It looks like you're using an Ad Blocker.
Please white-list or disable AboveTopSecret.com in your ad-blocking tool.
Some features of ATS will be disabled while you continue to use an ad-blocker.
As one of the world's leading international financial centres, Hong Kong's service-oriented economy is characterized by its low taxation, almost free port trade and well established international financial market. Its currency, called the Hong Kong dollar, is legally issued by three major international commercial banks, and pegged to the US dollar. Interest rates are determined by the individual banks in Hong Kong to ensure they are market driven. There is no officially recognised central banking system, although the Hong Kong Monetary Authority functions as a financial regulatory authority.
According to the Index of Economic Freedom, Hong Kong has had the highest degree of economic freedom in the world since the inception of the index in 1995. Its economy is governed under positive non-interventionism, and is highly dependent on international trade and finance. For this reason it is regarded as among the most favorable places to start a company. In fact, a recent study shows that Hong Kong has come from 998 registered start-ups in 2014 to over 2800 in 2018, with eCommerce (22%), Fintech (12%), Software (12%) and Advertising (11%) companies comprising the majority. The Economic Freedom of the World Index listed Hong Kong as the number one country, with a score of 8.97, in 2015.
Hong Kong is classified as an alpha+ global city, indicating its influence throughout the world. It is one of the most significant global financial centres, holding the highest Financial Development Index score and consistently ranking as the most competitive and freest economic area in the world (2012, 2016, 2017). The city has the largest number of skyscrapers, most surrounding Victoria Harbour. On the Human Development Index, it ranks the highest in Asia and seventh in the world, and it has one of the world's highest life expectancies.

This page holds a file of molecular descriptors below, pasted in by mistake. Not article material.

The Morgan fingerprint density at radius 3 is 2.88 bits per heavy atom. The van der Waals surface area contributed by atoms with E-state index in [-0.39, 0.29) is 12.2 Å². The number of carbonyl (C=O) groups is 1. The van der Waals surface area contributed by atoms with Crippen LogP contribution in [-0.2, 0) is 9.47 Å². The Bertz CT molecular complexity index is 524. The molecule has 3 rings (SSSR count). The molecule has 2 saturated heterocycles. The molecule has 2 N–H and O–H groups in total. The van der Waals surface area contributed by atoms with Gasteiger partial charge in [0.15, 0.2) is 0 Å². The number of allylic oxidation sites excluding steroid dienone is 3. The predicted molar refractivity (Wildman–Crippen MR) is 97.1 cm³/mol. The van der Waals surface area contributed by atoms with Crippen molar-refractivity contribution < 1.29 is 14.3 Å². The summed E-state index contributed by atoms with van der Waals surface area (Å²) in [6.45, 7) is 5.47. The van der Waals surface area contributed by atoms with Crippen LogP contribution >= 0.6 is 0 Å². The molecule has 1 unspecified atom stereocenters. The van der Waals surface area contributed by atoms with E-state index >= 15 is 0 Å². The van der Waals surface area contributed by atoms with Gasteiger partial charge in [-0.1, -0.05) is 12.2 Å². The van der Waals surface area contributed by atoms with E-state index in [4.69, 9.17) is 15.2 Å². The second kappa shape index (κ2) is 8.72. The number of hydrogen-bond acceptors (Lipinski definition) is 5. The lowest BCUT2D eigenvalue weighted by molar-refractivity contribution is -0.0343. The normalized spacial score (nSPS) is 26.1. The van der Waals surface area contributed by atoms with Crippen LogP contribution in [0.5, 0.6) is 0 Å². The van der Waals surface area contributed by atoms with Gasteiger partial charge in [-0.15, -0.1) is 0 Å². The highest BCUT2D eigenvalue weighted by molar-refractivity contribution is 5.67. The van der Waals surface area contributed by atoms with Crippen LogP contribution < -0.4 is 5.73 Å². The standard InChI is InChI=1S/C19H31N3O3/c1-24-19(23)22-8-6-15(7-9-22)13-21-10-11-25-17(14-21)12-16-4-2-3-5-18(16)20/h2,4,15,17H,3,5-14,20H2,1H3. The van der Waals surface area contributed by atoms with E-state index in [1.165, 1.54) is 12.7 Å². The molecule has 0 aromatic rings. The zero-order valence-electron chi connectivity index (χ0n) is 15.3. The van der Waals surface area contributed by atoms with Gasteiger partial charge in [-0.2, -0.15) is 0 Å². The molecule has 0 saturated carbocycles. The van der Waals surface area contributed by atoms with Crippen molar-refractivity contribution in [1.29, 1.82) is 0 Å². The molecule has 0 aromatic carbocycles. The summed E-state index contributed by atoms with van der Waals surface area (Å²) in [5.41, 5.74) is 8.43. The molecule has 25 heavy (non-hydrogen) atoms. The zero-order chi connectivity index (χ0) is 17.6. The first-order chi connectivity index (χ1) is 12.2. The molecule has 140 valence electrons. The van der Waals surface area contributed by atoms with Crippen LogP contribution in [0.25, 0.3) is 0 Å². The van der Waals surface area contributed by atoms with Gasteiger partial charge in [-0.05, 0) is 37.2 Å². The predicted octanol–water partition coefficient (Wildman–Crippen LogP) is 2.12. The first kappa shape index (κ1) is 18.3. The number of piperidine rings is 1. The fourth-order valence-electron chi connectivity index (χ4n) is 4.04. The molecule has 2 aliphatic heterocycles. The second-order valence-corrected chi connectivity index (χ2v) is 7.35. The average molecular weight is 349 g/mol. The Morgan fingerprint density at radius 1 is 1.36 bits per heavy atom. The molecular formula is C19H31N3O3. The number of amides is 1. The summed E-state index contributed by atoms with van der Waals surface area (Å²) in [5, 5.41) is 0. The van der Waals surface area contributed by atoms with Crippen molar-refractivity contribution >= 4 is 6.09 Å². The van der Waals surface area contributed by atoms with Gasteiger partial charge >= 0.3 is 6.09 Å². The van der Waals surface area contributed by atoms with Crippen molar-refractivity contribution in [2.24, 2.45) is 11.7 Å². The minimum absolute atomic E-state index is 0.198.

Hong Kong and the Economy of Hong Kong
South Korea is known for its spectacular rise from one of the poorest countries in the world to a developed, high-income country in just a few generations. This economic growth is called by some a miracle, and described as the Miracle on the Han River, which has brought South Korea to the ranks of elite countries in the OECD and the G-20. South Korea still remains one of the fastest growing developed countries in the world following the Great Recession. It is included in the group of Next Eleven countries that will dominate the global economy in the middle of the 21st century.
In 1950, a North Korean invasion began the Korean War and after its end in 1953, the country's economy began to soar, recording the fastest rise in average GDP per capita in the world between 1980 and 1990. Authoritarian rule ended in 1987 and the country is now the most advanced democracy with the highest level of press freedom in Asia. South Korea is a member of the OECD's Development Assistance Committee, the G20 and the Paris Club.
South Korea is a highly developed country and the world's 11th largest economy by nominal GDP. Its citizens enjoy the world's fastest Internet connection speeds and the longest years of tertiary education in the world, along with the world's second best healthcare system and most equal access to quality healthcare, resulting in the third highest health adjusted life expectancy in the world.
South Korea and the Economy of South Korea
originally posted by: odzeandennz
So America should go "free" Hong Kong?
Also show an index of corruption and corporations controlling the governments in capitalistic governments...
originally posted by: DJMSN
Why is Hongkong being rated as a country ? They are not, instead they are considered a part of China, just as they were considered a British colony previously.
I don't advocate for China but there is an official agreement. China should be held to the agreement, and considering the importance of Hongkong to the economic health of China, as to the world, I cannot see them destroy that which lays the proverbial golden eggs. I believe they have taken a serious misstep in announcing this extradition law, and since they almost immediately backed off, it seems they also recognize their mistake.